Dear Illinois Humanitarian,
The new session of the Illinois Legislature has gotten off to an impressive start, with several animal-welfare-related bills under consideration! Please contact your legislators and ask them to support the bills listed below. There is a lot of competition for the legislature’s time and attention, which is why it is important that your voice on behalf of the animals be heard.
To be convicted under the Illinois Street Gang and Racketeer Influenced and Corrupt Organizations Law—the Illinois RICO law—a person must engage in a pattern of “predicate offenses” connected to a criminal enterprise. HB2030 would include violations of the state’s dog fighting statute (Class 2 or higher felonies) as predicate offenses under the Illinois RICO law, and would increase the penalties for dog fighting. This bill would strengthen law enforcement’s hand when it comes to breaking up animal fighting rings, which are often associated with many other serious crimes, including gambling, money laundering, and drugs.
Current state law prohibits the use of elephants in circuses. HB2554 and SB0154 would extend that prohibition to other exotic animals. Illinois would join New Jersey and Hawaii as the only states to ban a wide range of animals in circuses, thus setting another example for the rest of the country to follow and sending a strong message to the operators of these shows that animal misery will not be tolerated for the sake of “entertainment.”
HB3339, the Horse-Drawn Carriage Regulation and Safety Act, would enhance public safety and improve the welfare of horses pulling carriages in Illinois. Just this past summer, a horrific accident occurred in LaSalle County; a horse-drawn carriage flipped over, injuring nine individuals. Unfortunately, accidents of this nature are all too common. Horses pulling 1,000-pound carriages, especially in urban settings, can be easily spooked, posing a threat to the safety of individuals and the horses themselves. While cities like Chicago have considered outright bans on horse-drawn carriages, at a minimum the industry should be regulated. HB3339 would limit the times during which horse-drawn carriages can operate so that horses are not subjected to the most high-density traffic or extreme weather. It also requires veterinary care, adequate living conditions for the animals, and training for carriage operators.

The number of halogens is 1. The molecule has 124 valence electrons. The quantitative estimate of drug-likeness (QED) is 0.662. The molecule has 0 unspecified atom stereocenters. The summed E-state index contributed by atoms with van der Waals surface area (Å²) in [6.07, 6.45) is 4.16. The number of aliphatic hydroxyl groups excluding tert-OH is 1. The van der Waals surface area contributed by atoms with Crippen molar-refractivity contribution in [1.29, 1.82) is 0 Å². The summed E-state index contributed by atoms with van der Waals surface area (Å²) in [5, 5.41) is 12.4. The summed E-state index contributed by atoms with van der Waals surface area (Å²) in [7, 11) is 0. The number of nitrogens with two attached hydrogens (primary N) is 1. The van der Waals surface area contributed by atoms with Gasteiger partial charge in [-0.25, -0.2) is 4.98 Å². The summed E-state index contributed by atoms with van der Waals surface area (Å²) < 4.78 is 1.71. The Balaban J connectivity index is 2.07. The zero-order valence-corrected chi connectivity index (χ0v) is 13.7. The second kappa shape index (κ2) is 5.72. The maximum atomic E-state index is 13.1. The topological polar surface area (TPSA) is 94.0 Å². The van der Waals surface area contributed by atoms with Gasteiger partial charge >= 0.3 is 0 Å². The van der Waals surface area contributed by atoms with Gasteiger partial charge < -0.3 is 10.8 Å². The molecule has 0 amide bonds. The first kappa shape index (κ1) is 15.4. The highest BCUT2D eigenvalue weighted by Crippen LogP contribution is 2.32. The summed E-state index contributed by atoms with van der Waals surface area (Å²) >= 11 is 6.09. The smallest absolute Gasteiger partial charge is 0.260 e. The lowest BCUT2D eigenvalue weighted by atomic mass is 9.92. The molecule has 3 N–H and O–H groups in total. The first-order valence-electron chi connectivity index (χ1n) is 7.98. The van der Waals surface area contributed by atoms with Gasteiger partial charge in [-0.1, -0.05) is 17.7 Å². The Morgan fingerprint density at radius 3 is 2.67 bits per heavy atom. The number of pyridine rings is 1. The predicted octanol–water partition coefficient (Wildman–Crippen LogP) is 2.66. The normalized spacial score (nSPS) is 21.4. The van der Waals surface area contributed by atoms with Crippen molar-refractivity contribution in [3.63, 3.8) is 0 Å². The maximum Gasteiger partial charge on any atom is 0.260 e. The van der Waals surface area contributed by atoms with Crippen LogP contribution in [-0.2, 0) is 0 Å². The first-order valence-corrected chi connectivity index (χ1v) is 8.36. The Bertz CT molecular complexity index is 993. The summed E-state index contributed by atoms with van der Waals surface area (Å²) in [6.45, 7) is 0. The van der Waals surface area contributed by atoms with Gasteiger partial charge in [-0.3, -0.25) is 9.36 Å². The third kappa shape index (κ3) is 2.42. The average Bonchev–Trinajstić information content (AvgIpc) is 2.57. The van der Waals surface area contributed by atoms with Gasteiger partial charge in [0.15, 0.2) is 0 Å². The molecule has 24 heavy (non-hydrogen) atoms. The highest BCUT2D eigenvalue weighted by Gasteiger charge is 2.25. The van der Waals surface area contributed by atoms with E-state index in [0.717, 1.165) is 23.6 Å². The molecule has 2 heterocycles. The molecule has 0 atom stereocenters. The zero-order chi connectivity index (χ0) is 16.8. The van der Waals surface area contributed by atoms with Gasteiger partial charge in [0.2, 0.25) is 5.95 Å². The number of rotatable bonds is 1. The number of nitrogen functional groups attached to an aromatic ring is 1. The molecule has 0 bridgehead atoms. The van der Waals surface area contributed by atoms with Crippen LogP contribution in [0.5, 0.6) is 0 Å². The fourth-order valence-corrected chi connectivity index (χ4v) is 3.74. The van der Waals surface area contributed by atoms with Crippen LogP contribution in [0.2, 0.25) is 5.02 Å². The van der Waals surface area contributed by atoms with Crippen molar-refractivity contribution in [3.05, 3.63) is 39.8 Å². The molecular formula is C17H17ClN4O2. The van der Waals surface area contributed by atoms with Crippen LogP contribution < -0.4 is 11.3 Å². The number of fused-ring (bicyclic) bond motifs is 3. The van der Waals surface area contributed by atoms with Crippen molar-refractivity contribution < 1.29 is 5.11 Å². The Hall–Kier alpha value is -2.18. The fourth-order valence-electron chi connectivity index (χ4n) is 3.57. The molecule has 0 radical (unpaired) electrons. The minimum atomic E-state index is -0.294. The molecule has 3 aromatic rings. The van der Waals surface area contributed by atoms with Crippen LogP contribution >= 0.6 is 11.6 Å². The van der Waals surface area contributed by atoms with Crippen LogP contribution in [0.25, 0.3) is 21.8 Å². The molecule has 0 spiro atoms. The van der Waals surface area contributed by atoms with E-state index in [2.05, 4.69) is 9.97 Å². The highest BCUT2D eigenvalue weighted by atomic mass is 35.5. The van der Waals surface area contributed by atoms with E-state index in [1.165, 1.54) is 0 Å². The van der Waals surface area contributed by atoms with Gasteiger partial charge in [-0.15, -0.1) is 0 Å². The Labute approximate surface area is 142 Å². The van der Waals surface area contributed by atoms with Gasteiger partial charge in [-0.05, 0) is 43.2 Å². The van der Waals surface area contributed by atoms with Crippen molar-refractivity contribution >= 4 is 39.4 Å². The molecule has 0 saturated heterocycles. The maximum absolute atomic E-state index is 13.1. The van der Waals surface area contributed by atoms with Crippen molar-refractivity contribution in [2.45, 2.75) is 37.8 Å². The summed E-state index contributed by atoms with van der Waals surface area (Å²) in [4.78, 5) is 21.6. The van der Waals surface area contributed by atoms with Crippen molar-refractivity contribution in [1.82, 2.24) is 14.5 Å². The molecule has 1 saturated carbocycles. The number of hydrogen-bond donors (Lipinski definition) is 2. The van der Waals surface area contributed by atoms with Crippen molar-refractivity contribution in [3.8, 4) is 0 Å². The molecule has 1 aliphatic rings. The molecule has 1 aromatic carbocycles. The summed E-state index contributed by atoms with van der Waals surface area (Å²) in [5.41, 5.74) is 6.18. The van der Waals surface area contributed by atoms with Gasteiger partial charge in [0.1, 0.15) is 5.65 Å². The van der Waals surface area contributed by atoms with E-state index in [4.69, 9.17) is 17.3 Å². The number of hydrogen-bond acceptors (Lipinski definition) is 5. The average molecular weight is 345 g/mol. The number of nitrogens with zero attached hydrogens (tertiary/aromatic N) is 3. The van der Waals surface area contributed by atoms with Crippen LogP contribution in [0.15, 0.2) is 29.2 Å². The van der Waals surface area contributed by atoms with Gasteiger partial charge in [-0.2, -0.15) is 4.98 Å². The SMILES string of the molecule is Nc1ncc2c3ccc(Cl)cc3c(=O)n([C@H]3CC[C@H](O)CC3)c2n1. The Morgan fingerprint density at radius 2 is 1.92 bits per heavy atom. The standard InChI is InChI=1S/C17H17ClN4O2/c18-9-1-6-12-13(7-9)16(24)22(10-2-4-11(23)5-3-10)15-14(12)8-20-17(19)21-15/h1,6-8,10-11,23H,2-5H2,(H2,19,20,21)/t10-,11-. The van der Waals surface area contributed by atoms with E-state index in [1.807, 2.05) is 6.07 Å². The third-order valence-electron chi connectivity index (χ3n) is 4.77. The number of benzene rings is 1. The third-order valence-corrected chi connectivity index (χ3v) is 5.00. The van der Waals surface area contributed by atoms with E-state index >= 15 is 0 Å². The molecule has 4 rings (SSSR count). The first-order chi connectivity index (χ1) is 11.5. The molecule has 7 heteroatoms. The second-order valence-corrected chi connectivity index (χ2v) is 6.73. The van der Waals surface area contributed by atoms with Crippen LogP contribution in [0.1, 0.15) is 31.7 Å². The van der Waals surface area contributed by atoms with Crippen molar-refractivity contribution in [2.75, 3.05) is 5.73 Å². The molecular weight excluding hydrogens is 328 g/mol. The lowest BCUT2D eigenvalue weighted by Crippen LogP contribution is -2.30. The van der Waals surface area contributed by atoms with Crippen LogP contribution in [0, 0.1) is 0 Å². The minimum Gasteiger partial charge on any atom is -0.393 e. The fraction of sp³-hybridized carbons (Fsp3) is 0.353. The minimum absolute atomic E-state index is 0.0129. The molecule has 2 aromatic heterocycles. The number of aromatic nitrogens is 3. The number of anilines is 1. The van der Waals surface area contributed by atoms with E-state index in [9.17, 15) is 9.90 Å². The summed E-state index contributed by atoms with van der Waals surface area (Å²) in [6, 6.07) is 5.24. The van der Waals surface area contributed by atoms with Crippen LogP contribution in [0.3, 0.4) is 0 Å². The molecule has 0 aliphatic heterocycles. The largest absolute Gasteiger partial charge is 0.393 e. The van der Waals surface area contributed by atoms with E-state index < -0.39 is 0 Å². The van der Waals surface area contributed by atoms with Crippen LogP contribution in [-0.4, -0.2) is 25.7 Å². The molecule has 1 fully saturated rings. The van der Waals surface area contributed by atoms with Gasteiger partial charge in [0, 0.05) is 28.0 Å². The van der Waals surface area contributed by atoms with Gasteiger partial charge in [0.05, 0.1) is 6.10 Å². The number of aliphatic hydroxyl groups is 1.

SB0201 would prohibit the use of lead ammunition by hunters in Illinois. It is well established that lead is a potent neurotoxin, and there is no level of exposure that is considered safe. Scientists have found that lead ammunition is likely the greatest largely unregulated source of lead knowingly discharged into the environment in the United States, and that it poses significant health risks to humans and wildlife. Lead ammunition kills millions of animals every year—including bald eagles, hawks, doves, and a number of mammal species—when they feed on carcasses left by hunters, or when foraging animals ingest spent lead shot on the ground. Hunters and anglers have many nontoxic ammunition alternatives from which to choose.
SB0241 prohibits the sale of any cosmetic if the final product or any ingredient was tested on animals after January 1, 2020. Passage of this bill would provide yet more incentive for cosmetic companies to invest in cheaper, timelier, and more effective non-animal alternatives that would help them remain competitive in a changing global market while freeing animals from painful procedures. Such alternative tests are available, and any company selling cosmetics in Europe already has to comply with the European Union’s ban on animal testing. A similar ban will take effect in California next year, so this would make compliance with an Illinois law even easier.
There is a lot going on in the Illinois state house! These bills are likely to come up for committee consideration next week, so your legislators need to hear from you! You can send separate emails to your state representative and senator through our Compassion Index.
Please be sure to share our "Dear Humanitarian" eAlert with family, friends and co-workers in Illinois, and encourage them to send a message also. As always, thank you very much for your help!